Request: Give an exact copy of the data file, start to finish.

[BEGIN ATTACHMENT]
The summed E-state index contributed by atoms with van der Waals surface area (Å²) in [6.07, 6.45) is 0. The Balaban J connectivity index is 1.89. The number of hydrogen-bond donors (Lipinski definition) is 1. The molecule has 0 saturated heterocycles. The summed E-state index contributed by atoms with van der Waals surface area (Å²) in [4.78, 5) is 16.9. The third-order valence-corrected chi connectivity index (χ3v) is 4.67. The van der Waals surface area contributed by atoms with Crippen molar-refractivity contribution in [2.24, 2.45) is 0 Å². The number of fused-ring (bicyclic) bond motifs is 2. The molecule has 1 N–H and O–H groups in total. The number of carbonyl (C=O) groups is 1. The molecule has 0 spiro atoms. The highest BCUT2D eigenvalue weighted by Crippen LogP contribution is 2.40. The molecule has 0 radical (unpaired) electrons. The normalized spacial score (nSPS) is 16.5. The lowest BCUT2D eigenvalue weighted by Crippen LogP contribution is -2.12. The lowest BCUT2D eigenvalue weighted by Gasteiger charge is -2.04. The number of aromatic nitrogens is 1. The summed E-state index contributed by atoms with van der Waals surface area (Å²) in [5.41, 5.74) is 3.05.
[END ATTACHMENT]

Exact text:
The summed E-state index contributed by atoms with van der Waals surface area (Å²) in [6.07, 6.45) is 0. The Balaban J connectivity index is 1.89. The number of hydrogen-bond donors (Lipinski definition) is 1. The molecule has 0 saturated heterocycles. The summed E-state index contributed by atoms with van der Waals surface area (Å²) in [4.78, 5) is 16.9. The third-order valence-corrected chi connectivity index (χ3v) is 4.67. The van der Waals surface area contributed by atoms with Crippen molar-refractivity contribution in [2.24, 2.45) is 0 Å². The number of fused-ring (bicyclic) bond motifs is 2. The molecule has 1 N–H and O–H groups in total. The number of carbonyl (C=O) groups is 1. The molecule has 0 spiro atoms. The highest BCUT2D eigenvalue weighted by Crippen LogP contribution is 2.40. The molecule has 0 radical (unpaired) electrons. The normalized spacial score (nSPS) is 16.5. The lowest BCUT2D eigenvalue weighted by Crippen LogP contribution is -2.12. The lowest BCUT2D eigenvalue weighted by Gasteiger charge is -2.04. The number of aromatic nitrogens is 1. The summed E-state index contributed by atoms with van der Waals surface area (Å²) in [5.41, 5.74) is 3.05.